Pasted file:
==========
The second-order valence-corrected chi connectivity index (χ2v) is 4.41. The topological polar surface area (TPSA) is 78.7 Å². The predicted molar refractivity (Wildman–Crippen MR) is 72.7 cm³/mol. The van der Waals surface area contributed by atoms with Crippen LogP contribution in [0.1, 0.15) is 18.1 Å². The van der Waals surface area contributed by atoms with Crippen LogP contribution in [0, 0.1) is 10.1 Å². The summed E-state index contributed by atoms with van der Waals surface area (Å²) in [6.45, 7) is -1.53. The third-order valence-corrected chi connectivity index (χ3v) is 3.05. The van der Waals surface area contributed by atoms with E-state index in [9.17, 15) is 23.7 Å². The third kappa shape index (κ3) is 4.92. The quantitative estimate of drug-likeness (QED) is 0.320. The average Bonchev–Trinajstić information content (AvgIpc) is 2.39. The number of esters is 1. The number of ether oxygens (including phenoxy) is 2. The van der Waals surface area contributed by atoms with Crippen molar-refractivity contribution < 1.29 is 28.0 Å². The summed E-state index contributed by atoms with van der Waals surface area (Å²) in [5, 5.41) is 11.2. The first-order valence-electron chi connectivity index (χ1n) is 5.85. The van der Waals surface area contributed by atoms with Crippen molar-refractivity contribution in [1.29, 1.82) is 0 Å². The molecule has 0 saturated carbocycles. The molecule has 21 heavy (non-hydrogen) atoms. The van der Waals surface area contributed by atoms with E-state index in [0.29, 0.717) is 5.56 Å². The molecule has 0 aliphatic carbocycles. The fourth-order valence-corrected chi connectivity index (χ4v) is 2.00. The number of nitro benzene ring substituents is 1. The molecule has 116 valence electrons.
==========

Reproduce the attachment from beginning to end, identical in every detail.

The second-order valence-corrected chi connectivity index (χ2v) is 4.41. The topological polar surface area (TPSA) is 78.7 Å². The predicted molar refractivity (Wildman–Crippen MR) is 72.7 cm³/mol. The van der Waals surface area contributed by atoms with Crippen LogP contribution in [0.1, 0.15) is 18.1 Å². The van der Waals surface area contributed by atoms with Crippen LogP contribution in [0, 0.1) is 10.1 Å². The summed E-state index contributed by atoms with van der Waals surface area (Å²) in [6.45, 7) is -1.53. The third-order valence-corrected chi connectivity index (χ3v) is 3.05. The van der Waals surface area contributed by atoms with E-state index in [9.17, 15) is 23.7 Å². The third kappa shape index (κ3) is 4.92. The quantitative estimate of drug-likeness (QED) is 0.320. The average Bonchev–Trinajstić information content (AvgIpc) is 2.39. The number of esters is 1. The number of ether oxygens (including phenoxy) is 2. The van der Waals surface area contributed by atoms with Crippen molar-refractivity contribution < 1.29 is 28.0 Å². The summed E-state index contributed by atoms with van der Waals surface area (Å²) in [5, 5.41) is 11.2. The first-order valence-electron chi connectivity index (χ1n) is 5.85. The van der Waals surface area contributed by atoms with Crippen molar-refractivity contribution in [1.29, 1.82) is 0 Å². The molecule has 0 saturated carbocycles. The molecule has 21 heavy (non-hydrogen) atoms. The van der Waals surface area contributed by atoms with E-state index in [0.29, 0.717) is 5.56 Å². The molecule has 0 aliphatic carbocycles. The fourth-order valence-corrected chi connectivity index (χ4v) is 2.00. The number of nitro benzene ring substituents is 1. The molecule has 116 valence electrons.